Mark: Right. And then I was going to say, that’s… cause Mark’s mostly in his head, you’ve got to understand. And the feelings associated with that is just a little… I don’t know… a little tension in the belly and the heart region.
Terces: And what does it feel like to be tense in the belly? What are the feelings? See if you can give a feeling…
Mark: Yeah. What’s a feeling?
Terces: (laughing) Yeah. What’s it feel like?
Mark: (laughing) Glimpse into my past. We weren’t allowed to feel in the Divine household.
Terces: (laughing) We’re letting you now. What’s a feeling? What does it feel like to have that performance anxiety? What are the feelings?
Mark: It just feels… I feel… I’m not sure I can put a word to it.
Terces: Is it fear?
Mark: Yeah, I guess. Fear is pretty broad, so I was trying to find a more subtle term. Fear of failure, fear of not measuring up maybe. Fear of not quite being enough. Fear of not being Tim Ferris, or Joe Rogan.
Terces: Fear. Okay. What else? What else is in there in that package? What is that?
Terces: Feel some desire. Like desire to please. Desire to do well.
Mark: Yeah. Desire to do the right thing.
Terces: What else? Anything else in there?
Mark: I don’t think so. I’m sure there is, but…
Terces: Okay. All right. Great. Great.
So just let yourself feel those for a minute. Instead of pushing away or joke about it, just let yourself feel kind of anxious. Desire to do well. Desire to please. Fear of letting people down, fear of failure. Whatever it is. Just let yourself feel those.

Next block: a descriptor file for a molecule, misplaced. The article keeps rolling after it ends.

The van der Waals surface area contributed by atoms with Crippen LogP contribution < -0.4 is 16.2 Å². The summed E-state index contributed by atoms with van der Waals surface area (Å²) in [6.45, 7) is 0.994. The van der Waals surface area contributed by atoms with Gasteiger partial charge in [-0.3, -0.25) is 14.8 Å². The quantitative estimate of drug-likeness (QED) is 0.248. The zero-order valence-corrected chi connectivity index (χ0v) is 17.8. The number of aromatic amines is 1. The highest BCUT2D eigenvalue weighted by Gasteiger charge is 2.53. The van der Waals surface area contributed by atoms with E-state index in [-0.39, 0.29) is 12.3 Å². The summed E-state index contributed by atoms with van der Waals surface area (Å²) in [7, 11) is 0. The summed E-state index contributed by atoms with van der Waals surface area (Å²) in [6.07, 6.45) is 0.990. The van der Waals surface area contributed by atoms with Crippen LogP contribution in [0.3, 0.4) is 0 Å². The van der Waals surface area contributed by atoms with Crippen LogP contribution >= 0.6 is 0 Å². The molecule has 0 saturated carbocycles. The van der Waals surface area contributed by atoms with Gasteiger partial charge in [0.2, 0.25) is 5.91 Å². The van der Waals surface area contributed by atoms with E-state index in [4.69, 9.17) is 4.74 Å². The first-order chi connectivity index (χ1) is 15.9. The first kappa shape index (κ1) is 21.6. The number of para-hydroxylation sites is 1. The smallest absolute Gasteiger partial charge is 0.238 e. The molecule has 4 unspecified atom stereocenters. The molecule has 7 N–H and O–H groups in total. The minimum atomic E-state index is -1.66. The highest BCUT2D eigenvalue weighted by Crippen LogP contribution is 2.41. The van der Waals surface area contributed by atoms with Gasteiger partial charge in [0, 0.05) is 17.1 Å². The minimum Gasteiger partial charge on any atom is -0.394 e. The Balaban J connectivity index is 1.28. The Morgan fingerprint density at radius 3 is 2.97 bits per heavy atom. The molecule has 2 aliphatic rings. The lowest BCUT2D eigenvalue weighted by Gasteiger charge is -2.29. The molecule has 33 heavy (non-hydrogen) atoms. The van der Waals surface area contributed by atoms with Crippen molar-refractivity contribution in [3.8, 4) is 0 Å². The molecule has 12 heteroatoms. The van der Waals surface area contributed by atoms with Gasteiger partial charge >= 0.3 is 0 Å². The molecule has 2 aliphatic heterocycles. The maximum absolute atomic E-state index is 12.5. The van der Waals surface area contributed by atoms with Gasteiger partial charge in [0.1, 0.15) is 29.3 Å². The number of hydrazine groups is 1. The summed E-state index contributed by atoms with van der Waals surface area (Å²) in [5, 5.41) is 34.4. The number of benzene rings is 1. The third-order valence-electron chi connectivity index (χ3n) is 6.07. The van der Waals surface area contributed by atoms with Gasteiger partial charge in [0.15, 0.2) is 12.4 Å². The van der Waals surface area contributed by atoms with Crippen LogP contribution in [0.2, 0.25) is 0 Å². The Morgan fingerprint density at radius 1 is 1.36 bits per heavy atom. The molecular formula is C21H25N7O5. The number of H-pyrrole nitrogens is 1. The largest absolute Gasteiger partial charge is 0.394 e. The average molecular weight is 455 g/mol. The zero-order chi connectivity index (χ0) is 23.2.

And then once you’re present to those, let us know. And we’ll ask you the next question.
Mark: Yeah, I’m present to it.
Terces: Thanks. Thanks for digging.
Mark: Thank you.
Matthew: What are you celebrating in your life right now? What can you celebrate right now?
Mark: Right now? My amazing team and family. Some of whom are here today.
Knowing you guys, and being able to share this time together. Celebrate that.
My son Devon. He’s always part of our celebration. Including in our critical conversations.
Matthew: So what I’d love to acknowledge you for is your commitment. Like, I get the high-performance level that you’ve achieved in your life. And you could sit on your laurels with what you’ve achieved.